Podcast Episode 2: Do you know these 5 bending tricks?

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In the second episode of Horse Mysteries Solved…

Sometimes horses can’t bend well. Or they bend well to one side, but not the other.

And we work, work, work to get that bend correctly.

This shouldn’t be this way.

Horses should be nice and supple and bend easily and effortlessly.

What if they don’t?

I talk about these 5 tricks to finding out WHY the horse can’t bend well in this epsiode.

Cheers,
Renee

PS. If you have any questions you’d like answered on the podcast, please send those to support@tuckerbiokinetic.com. Kindly put “podcast question” in the subject line. Thanks!

 
 

Links mentioned in podcast:

Youtube horse wiggle video
Biokinetic ‘taster series’
Dynamite selenium
Balanced eco solutions

 
 
 

Podcast Transcription:

Renee Tucker (00:01)
Hello, my friends, Dr. Renee Tucker here with Tuckerbiokinetic.com. Hey, today I want to talk about five tricks for bending. Not really tricks, I should say.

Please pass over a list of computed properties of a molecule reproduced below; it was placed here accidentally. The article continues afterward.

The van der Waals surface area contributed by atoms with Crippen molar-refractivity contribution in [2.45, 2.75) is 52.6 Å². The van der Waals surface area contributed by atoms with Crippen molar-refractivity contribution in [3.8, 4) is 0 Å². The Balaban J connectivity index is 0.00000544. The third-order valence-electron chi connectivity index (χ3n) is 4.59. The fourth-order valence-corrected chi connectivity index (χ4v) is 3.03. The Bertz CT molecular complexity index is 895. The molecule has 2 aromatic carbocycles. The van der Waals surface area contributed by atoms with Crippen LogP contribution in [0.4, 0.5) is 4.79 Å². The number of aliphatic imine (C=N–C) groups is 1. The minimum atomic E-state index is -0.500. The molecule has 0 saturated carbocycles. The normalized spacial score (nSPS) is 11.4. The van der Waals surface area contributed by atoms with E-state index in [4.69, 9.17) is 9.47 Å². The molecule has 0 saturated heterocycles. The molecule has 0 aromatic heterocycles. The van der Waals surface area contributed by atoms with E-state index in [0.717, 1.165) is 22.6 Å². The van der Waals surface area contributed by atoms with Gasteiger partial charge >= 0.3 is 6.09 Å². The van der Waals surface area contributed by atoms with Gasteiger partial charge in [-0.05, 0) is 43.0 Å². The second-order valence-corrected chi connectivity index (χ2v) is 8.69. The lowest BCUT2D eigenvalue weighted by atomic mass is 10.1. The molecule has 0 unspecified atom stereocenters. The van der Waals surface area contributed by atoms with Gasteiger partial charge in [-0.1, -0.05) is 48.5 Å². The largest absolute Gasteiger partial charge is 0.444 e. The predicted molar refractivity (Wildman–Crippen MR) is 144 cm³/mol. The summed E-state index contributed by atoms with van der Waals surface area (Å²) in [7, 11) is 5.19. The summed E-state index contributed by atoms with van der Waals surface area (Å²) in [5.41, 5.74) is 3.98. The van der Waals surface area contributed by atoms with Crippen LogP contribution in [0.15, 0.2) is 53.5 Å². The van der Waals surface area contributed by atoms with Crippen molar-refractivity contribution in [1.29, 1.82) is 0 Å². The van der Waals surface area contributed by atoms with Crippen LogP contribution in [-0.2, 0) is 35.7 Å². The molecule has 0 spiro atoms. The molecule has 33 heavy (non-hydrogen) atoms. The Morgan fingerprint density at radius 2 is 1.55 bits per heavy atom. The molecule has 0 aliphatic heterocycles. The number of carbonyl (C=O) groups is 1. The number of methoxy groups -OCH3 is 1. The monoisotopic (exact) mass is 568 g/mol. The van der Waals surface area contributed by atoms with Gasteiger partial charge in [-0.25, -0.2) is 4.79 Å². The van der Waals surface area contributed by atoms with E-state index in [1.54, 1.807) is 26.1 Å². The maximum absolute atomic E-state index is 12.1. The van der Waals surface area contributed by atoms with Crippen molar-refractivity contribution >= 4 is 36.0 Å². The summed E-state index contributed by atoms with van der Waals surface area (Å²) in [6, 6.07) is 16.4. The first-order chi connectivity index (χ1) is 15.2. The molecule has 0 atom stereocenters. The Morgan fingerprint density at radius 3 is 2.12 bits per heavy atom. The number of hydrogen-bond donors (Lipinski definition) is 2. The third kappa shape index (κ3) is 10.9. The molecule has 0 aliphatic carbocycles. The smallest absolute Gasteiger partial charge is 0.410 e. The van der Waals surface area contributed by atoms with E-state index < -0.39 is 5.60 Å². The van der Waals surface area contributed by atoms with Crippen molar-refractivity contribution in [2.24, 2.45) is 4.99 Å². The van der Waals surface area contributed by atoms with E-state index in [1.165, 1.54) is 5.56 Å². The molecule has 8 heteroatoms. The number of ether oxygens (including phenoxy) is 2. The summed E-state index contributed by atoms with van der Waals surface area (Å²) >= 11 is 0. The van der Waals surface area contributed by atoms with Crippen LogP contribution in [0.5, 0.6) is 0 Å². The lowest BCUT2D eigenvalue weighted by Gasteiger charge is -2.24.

Renee Tucker (00:13)
It’s not like training tricks. It’s just surely five things I look at when horses problems, according to their owner trainer, that they won’t bend. Now I have a trainer friend, Amy, and she’s quite interested. She’s trained so many horses, and one day we were talking and she was talking about how she always used to think that horses don’t bend because they’re old and stiff and athletic. Right.

Renee Tucker (00:41)
But then she’s run into recently some younger horses that won’t bend either. And she’s like, wait a minute, these can’t be arthritic and old and used up horses. That’s why they won’t bend. Something’s got to be going on more than just age or use. Okay.

Renee Tucker (01:00)
So what I would like to talk about is a couple of things that I go through. First of all, if we look at the problem of horse doesn’t want to bend naturally, first we have to make sure the horse knows what we want it to do. Certainly that is part of training. We want to show them how we want them to bend. I’m going to leave official training tips for trainers.